Claim that potential win is bigger than potential loss is groundless.

In other words, your potential win is bigger than value of your tie,

but comparing those values makes no sense. What you should compare

with potential win is potential loss, but those two values are equal.

Therefore there is no positive expectation in the wager.

Edited by witzar
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While thinking about this, I came across another paradox that seems relevant. Suppose that there are two unknown natural numbers A and B. Clearly, either number should be equally as likely to be larger than the other. But suppose you learn the identity of A. Say that it is 200. The probability that B is smaller than 200 is infinitesimal. Therefore, B is now almost definitely larger than A. How does that make sense?

The expected value of an unspecified (positive) integer is infinity. Any finite integer is infinitesimally small in comparison. If you learn A's value to be a googolplex raised to the power of itself a googolplex number of times, the probability that an unspecified integer B (uniformly chosen from all possible positive integer values, if that is even possible) is less than A is nonetheless zero.
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The most intuitive way (well, only intuitive way) I can think of to explain why the logic "I have a 50/50 chance of winning/losing" and "if I win then I gain more than if I lose" is faulty is because, particularly if this were to happen in the real world, the wives would not spend some amount of money on a necktie that could like anywhere within the range of positive real numbers. There would have to be some probability distribution of how much money they could spend on a tie. As soon as you create a probability distribution from which the two ties are drawn, it becomes clear that the more valuable your tie is, the more likely you are to lose the bet.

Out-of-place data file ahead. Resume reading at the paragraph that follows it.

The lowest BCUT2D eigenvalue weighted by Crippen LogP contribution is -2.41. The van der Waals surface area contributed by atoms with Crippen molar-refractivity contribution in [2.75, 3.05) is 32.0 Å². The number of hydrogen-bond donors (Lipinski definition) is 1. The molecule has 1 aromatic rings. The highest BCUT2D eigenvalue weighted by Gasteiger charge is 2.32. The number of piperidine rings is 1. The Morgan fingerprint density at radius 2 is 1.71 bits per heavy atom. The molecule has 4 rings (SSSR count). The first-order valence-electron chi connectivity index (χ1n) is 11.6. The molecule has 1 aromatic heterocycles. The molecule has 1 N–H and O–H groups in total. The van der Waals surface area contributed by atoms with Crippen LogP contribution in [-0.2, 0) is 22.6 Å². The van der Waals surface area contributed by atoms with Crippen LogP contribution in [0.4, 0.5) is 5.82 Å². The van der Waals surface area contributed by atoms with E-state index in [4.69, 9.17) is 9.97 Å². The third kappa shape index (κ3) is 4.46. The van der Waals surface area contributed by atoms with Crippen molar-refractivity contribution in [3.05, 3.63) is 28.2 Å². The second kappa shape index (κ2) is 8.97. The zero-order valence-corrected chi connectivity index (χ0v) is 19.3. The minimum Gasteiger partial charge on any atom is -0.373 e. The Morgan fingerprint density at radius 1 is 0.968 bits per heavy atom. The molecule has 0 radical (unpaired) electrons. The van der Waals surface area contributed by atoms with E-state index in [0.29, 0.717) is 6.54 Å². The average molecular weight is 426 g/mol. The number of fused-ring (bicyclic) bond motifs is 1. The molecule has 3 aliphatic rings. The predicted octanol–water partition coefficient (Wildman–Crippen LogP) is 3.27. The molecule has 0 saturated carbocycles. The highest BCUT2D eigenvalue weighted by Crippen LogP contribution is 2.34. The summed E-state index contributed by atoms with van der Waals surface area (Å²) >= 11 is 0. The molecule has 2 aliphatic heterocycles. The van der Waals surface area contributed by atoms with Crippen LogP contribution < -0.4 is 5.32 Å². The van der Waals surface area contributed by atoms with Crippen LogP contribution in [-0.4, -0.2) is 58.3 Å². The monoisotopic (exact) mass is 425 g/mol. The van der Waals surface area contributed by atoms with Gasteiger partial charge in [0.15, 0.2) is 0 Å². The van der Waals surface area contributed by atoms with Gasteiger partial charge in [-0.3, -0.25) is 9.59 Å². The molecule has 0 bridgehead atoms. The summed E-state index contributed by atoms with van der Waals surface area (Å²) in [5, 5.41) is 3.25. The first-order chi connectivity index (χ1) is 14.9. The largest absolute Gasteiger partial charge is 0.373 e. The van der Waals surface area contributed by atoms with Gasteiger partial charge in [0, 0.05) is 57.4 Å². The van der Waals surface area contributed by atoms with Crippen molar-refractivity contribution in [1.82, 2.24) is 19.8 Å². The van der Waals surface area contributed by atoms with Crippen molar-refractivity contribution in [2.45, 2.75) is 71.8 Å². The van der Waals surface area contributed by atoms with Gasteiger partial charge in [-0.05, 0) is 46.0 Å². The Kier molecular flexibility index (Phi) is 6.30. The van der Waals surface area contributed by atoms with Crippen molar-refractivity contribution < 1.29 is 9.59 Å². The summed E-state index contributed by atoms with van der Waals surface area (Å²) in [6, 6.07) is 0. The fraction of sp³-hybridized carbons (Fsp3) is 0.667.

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then intuitively would

The most intuitive way (well, only intuitive way) I can think of to explain why the logic "I have a 50/50 chance of winning/losing" and "if I win then I gain more than if I lose" is faulty is because, particularly if this were to happen in the real world, the wives would not spend some amount of money on a necktie that could like anywhere within the range of positive real numbers. There would have to be some probability distribution of how much money they could spend on a tie. As soon as you create a probability distribution from which the two ties are drawn, it becomes clear that the more valuable your tie is, the more likely you are to lose the bet.

then intuitively, wouldn't the same logic apply in reverse? A husband knowing the frugal nature of his wife believes with very much certainty that his necktie was bought heavily discounted and thus has a great chance of winning

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Yes, you're more likely to win if your tie is cheap and more likely to lose if your tie is expensive.

That's why, even if you go into the problem thinking you have a 50/50 chance of winning if you don't have any prior knowledge of the values of the ties, you in fact have a greater chance of losing if your tie is expensive than if it's cheap. So the outcomes are really not equal and are dependent on the value of your tie.

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All are winners!